A nurse who went on Amazon to find self-help books for her binge eating was upset to find ‘tasteless’ products which mocked her condition.
Nai Cooper, 26, says she typed in ‘eating disorder help’ but was confronted with upsetting jokes.
One of the products was a laptop case with the slogan: ‘I have an Eating Disorder, I’m about to eat dis order of fries, dis order of nachos and dis order of wings’.
Nai,a mother of one from Wonford, Exeter, said: ‘An eating disorder is not a joke, it’s not funny, it’s not a slogan for a lunch box or a laptop case and it shouldn’t be used to sell products.’
‘I have a binge eating disorder which is really hard to deal with at times.
‘I was looking at self-help books [while waiting to see a psychiatrist] and this was one of the first things that came up – I couldn’t believe it.
‘With eating disorders although the symptoms are physical it’s actually a mental health issue.
‘This case is using mental illness to sell products – I was so shocked when I saw it.’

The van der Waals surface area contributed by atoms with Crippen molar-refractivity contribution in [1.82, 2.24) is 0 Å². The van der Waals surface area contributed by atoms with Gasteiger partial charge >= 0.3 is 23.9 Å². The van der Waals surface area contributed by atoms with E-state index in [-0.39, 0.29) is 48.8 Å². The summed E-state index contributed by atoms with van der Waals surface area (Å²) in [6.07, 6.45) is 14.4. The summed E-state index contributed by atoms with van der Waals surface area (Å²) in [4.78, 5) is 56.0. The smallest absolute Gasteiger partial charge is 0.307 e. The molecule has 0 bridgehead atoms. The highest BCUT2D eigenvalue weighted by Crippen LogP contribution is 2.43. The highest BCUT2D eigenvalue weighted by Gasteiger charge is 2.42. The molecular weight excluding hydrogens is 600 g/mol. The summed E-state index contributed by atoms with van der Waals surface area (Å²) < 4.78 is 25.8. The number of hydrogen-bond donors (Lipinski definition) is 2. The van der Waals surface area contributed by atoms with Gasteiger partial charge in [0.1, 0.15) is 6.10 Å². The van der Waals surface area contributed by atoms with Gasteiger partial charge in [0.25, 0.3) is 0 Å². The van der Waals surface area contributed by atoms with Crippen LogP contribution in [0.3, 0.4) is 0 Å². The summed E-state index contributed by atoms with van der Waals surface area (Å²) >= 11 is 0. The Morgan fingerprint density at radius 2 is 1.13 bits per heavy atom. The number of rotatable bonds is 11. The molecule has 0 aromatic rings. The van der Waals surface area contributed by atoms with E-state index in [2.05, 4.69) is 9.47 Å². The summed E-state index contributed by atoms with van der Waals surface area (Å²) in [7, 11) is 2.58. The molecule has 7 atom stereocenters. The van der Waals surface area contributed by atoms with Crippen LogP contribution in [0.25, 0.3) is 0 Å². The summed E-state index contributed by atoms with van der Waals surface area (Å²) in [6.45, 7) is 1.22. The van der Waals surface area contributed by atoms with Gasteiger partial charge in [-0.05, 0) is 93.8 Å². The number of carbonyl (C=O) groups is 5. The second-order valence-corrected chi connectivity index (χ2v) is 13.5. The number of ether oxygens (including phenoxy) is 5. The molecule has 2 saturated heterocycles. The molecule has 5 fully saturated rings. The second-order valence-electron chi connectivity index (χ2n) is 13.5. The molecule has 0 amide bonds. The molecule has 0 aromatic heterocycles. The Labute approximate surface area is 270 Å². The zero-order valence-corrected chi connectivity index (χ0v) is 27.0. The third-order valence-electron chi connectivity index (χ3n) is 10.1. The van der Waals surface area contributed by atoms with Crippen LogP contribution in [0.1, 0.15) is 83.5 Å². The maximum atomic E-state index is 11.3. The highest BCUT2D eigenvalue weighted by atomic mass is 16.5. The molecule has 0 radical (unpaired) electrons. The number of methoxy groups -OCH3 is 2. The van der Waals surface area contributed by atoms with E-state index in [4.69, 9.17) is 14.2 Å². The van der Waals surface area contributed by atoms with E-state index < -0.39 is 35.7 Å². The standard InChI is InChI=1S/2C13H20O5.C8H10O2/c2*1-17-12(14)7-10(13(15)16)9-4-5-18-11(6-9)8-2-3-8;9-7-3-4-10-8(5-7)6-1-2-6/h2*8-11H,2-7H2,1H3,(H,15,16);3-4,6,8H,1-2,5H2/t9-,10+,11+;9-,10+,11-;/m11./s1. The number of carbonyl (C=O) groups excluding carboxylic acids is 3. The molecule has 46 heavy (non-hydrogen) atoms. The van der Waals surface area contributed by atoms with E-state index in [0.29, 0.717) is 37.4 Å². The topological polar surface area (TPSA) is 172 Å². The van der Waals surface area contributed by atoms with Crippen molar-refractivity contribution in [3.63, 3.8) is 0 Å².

Nai, who has battled an eating disorder for nine years, said that the laptop case could have been a trigger for some people with eating disorders.
Sold by a third party, it was listed on the website until Sunday.
However, following Nai’s complaint it has now been removed from sale and no longer shows up in search results.
Nai, who works as an auxillary nurse, said: ‘I can’t for the life of me understand why anyone would purchase this or even create it in the first place.
‘This trivialises eating disorders. I’m glad it’s currently unavailable but it shouldn’t have been available in the first place.
‘As a massive leading online retailer Amazon should be ashamed. It didn’t trigger me but it could be triggering to others.’
An Amazon spokesman said: ‘All Marketplace sellers must follow our selling guidelines and those who don’t will be subject to action including potential removal of their account. The product in question is no longer available.’
A spokesman for eating disorder charity Beat said: ‘Eating disorders are serious mental illnesses, and every effort must be made to foster an understanding society where the signs are recognised and sufferers’ experiences are not trivialised or dismissed, so that they are able to get help as early as possible.’